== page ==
The 1885 medal on the far left may look like a fencing medal because of the two crossed swords in the middle, but the dangle hanging from the top bar has “56 LB” engraved on it and is in the shape of a 56 pound weight that is used in indoor track & field competitions primarily in North America instead of holding a hammer throw event. The bar on the top has Bothner’s name and “First Prize” lightly engraved on it and so it seems that he might have been a weight thrower before becoming a fencer though I haven’t found any newspaper accounts of this. View attachment 7167
    [​IMG]
     
  2. sdubinsky

    sdubinsky DE Bracket

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    That's really cool! Is there any record of how the medals ended up in New Zealand?
     
  3. mfp

    mfp Podium

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    It's hard to see the details on the 1885 medal -- does it have a full first name or initials in addition to Bothner? Charles' younger brother George Bothner was a famous wrestler and Pastime A.C. member. Wrestling seems closer to weight tossing than fencing.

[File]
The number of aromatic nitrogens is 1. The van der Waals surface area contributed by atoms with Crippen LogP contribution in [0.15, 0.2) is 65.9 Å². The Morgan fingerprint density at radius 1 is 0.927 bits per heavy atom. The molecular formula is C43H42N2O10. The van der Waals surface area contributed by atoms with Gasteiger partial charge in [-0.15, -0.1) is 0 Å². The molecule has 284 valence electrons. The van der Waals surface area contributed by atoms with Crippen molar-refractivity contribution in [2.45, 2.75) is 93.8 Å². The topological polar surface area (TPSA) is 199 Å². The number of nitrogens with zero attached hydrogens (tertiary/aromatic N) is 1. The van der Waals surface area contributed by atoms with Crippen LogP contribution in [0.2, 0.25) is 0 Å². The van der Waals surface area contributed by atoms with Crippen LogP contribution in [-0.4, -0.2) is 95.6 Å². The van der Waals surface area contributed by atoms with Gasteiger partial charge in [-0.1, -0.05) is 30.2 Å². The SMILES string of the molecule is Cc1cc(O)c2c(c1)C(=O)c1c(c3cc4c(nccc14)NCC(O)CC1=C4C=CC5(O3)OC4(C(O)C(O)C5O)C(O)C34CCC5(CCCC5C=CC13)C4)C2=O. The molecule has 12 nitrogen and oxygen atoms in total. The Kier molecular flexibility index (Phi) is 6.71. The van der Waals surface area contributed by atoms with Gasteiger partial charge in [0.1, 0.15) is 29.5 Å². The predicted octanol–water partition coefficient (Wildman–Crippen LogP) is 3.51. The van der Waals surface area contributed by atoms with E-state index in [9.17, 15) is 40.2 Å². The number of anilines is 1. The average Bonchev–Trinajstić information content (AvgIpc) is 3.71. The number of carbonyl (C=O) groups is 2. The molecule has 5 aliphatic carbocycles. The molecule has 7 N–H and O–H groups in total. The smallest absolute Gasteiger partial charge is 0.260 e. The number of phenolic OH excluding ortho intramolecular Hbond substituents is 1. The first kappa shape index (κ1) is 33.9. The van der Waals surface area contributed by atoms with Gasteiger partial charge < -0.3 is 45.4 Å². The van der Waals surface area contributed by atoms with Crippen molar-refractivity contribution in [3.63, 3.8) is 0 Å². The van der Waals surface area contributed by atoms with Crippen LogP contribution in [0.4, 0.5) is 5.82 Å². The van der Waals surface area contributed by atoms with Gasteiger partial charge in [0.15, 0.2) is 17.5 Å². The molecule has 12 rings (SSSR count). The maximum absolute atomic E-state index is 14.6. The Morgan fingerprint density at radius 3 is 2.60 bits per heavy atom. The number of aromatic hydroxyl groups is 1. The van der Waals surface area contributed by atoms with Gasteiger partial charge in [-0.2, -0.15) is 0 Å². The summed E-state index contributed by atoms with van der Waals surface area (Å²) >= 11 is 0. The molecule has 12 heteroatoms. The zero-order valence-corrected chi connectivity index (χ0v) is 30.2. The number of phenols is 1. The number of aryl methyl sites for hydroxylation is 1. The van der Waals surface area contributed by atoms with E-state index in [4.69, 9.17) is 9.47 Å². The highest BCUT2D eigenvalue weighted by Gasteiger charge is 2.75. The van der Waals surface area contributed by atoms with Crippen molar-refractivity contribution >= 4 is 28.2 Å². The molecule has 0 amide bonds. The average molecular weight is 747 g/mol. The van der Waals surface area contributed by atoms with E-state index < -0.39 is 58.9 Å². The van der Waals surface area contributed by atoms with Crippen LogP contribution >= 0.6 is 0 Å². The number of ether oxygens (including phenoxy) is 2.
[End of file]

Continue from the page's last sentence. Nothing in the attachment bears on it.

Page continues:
Last edited: Oct 2, 2018
  4. Ancientepee

    Ancientepee Podium

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    It says "Won By C. G. BOTHNER". I found a really strong magnifying glass and that ball has 16 LB engraved on it and so is probably a shot for the shot put. The two crossed objects that I thought were swords with basket hilts are really poles with balls attached to the end and they're also engraved 16 LB but what event they would be used for is a mystery to me. . The two runners on the bottom and the winged foot on the top would also indicate track&field.
     
  5. jkormann

    jkormann Podium